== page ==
While these do not benefit from any particular Philippine tax break, the specially configured variants do come from having Indian tax incentives that result in sales volumes which keep prices down by sheer economies of scale. Other words, it’s the pricing that’s kept low by successful India sales that get these vehicles the Philippine equivalent of a tax break. It’s like getting hotcakes at half price because neighbors already got things discounted with a large, wholesale purchase.
Philippine niche for India-market notchbacks
The result: P638K for the Swift 1.2L M/T hatchback with P111K savings off the original variant mounting a 1.4L engine (which doesn’t fit India’s small car profile), and an even lower P568K for the Swift DZire 1.2L M/T short sedan which has no other engine option but the one that keeps it in the sub-4 meter category. At prices that stay near or under the P600K SRP level even after covering ship-in costs and mark-ups, excise tax rates are kept down at the lowest 2%, nearly eliminating the bloat it otherwise could put on the list price.
The situation has created an opportunity for other carmakers, later entrants, also willing to engineer products for the sub-4 meter category (instead of lobbying to abolish its tax benefits). Honda’s Brio Amaze notchback sedan was introduced in India with a 1.2L petrol engine, keeping it in the sub-4 meter category and pitting it against the top-selling Swift DZire 1.2L. By most accounts, Honda’s notchback has been showing well.
Subsequently, in 2014, Honda Philippines brought over the Brio Amaze, although with a larger 1.3L i-VTEC engine, focusing on performance despite causing a departure from the 1.2L engine that had gotten it a tax break in India. Nevertheless, volumes on the components common to the India- and Philippine-spec models appear to let Honda hit that pricing sweetspot with an SRP of just P629K for the basic E variant with manual gearbox. And if they choose to bring in the 1.2L variant later, like Suzuki did, this could introduce another, significantly lower price-point, like it had for Suzuki.
Point is, India-market notchbacks are already in the Philippines, have been here for several years already, even if the market hasn’t perceived these as such but rather as rakish sedans with trunks truncated for sporty aesthetics. And now, with premium German brand Volkswagen having reworked and shortened their popular Polo sedan to become an India-market notchback, the niche has transcended the esoteric, been made overt and apparent by the world’s second largest marque gunning for top spot.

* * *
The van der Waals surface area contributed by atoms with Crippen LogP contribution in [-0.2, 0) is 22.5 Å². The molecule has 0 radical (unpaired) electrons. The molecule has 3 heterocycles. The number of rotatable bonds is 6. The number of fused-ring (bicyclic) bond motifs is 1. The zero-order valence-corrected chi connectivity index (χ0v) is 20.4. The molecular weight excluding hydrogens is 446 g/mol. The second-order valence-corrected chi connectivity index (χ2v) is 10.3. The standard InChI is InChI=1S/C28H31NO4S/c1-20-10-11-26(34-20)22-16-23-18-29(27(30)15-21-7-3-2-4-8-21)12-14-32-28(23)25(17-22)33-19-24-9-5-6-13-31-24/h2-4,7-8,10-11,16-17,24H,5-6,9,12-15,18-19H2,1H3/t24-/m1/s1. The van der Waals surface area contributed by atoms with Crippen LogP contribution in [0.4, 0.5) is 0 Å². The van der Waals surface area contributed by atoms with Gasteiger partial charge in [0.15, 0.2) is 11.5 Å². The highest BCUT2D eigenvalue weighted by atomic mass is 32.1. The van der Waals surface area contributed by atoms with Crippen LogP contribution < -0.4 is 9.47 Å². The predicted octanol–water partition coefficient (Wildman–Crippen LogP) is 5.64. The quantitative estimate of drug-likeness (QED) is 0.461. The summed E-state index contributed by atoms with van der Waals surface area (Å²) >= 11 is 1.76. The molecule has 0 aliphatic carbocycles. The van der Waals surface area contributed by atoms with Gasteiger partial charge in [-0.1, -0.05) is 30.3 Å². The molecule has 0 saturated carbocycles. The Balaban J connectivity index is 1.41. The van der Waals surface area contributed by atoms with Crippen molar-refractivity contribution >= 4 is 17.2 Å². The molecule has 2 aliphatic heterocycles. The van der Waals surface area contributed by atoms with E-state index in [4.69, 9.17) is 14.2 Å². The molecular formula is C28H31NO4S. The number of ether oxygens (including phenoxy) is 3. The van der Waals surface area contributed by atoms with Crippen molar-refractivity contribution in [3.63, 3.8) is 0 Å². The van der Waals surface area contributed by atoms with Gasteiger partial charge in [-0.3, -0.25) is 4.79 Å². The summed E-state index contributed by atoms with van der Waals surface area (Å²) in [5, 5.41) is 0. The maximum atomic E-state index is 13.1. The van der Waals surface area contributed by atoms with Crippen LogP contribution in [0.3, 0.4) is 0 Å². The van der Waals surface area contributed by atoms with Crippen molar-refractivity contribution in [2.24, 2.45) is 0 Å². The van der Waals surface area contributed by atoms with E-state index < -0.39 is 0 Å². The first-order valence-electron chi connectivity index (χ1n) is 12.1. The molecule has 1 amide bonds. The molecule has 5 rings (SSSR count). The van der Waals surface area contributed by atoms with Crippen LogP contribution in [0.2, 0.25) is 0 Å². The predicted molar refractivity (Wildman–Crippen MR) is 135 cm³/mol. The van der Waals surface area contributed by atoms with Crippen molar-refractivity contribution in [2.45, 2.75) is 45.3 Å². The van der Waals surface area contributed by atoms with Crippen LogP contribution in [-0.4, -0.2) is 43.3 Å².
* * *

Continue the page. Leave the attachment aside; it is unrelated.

Another notchback for the Philippine mix?
Volkswagen will be pricing the Ameo very competitively for the Indian market. Ex-showroom prices in India ranging from the equivalent of P422K to P562K have been reported.
Philippine-spec vehicles are typically priced at around 150% of the Indian counterpart models, whether sourced from India or off-shore suppliers. This means that if the opportunities prove compelling enough both for Volkswagen global and Volkswagen Philippines alike, they could bring in the Ameo at an offer price starting at P633K.
That’s a surprising notional SRP for an up-market city-sized short-sedan complete with modern staples such as a full-fledged infotainment system, power windows and locks, rearview camera, cruise control, dual airbags, ABS and electronic stability control. A surprising price particularly for a Volkswagen that’s acclimatized for the Philippines with what looks like the same high, 170mm ground clearance of the Suzuki Swift hatchbacks and sedans for negotiating the rough inter-city roads and high speed-bumps in India. A surprising price for Volkswagen with their current lowest priced model, the Polo sedan 1.6L A/T listed P200K higher at P840K. A surprising price for the recently returned European Volkswagen marque that’s premium enough to command a P4.29M price for its SUV top Touareg model. Basically, that notional P633K for the new Ameo is a surprising price for a Volkswagen, period.
Still, it’s just a notion. But think of how a P633K Volkswagen Ameo can upset the status quo not only in its role evolved for India where driving conditions are apparently worse and more diverse than in the Philippines, but also in a market other than India where arch rival Toyota doesn’t have a counterpart model and instead has the Vios sedan as the closest thing to one.
The Vios, Toyota Philippines’ best-selling model showcased for its track-ready handling in much publicized one-make races, with its near single-minded focus on a ground-hugging ride having committed it to the low, 147mm of ground clearance that causes the occasional underbody scrapes even with just two on board. And lastly, the slightly larger, sub-compact Vios sedan with its less finely trimmed 1.3L J M/T base variant selling for a near-equivalent P630K.
Having spotlighted the India-market notchbacks already in the Philippines and their unique draw amongst region-wide third-world sensibilities, the Ameo should be coming to Volkswagen Philippines showrooms, and coming soon. This is too good an opportunity, even for Volkswagen global, to pass up.